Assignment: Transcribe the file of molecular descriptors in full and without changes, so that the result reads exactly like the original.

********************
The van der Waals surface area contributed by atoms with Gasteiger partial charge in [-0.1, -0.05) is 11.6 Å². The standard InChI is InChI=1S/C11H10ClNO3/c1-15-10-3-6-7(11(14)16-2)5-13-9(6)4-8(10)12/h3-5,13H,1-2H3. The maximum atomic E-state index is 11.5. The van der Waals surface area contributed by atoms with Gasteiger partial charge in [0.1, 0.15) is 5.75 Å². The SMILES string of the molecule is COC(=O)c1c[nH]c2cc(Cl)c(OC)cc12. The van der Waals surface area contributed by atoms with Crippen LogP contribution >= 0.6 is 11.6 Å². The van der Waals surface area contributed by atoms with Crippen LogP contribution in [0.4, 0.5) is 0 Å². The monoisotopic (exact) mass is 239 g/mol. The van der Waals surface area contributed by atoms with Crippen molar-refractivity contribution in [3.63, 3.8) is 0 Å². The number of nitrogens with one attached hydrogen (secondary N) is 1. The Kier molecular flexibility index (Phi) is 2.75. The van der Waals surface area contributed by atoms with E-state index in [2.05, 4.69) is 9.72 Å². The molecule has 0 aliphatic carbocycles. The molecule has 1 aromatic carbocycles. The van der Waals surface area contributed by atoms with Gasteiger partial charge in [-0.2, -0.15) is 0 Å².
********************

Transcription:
The van der Waals surface area contributed by atoms with Gasteiger partial charge in [-0.1, -0.05) is 11.6 Å². The standard InChI is InChI=1S/C11H10ClNO3/c1-15-10-3-6-7(11(14)16-2)5-13-9(6)4-8(10)12/h3-5,13H,1-2H3. The maximum atomic E-state index is 11.5. The van der Waals surface area contributed by atoms with Gasteiger partial charge in [0.1, 0.15) is 5.75 Å². The SMILES string of the molecule is COC(=O)c1c[nH]c2cc(Cl)c(OC)cc12. The van der Waals surface area contributed by atoms with Crippen LogP contribution >= 0.6 is 11.6 Å². The van der Waals surface area contributed by atoms with Crippen LogP contribution in [0.4, 0.5) is 0 Å². The monoisotopic (exact) mass is 239 g/mol. The van der Waals surface area contributed by atoms with Crippen molar-refractivity contribution in [3.63, 3.8) is 0 Å². The number of nitrogens with one attached hydrogen (secondary N) is 1. The Kier molecular flexibility index (Phi) is 2.75. The van der Waals surface area contributed by atoms with E-state index in [2.05, 4.69) is 9.72 Å². The molecule has 0 aliphatic carbocycles. The molecule has 1 aromatic carbocycles. The van der Waals surface area contributed by atoms with Gasteiger partial charge in [-0.2, -0.15) is 0 Å².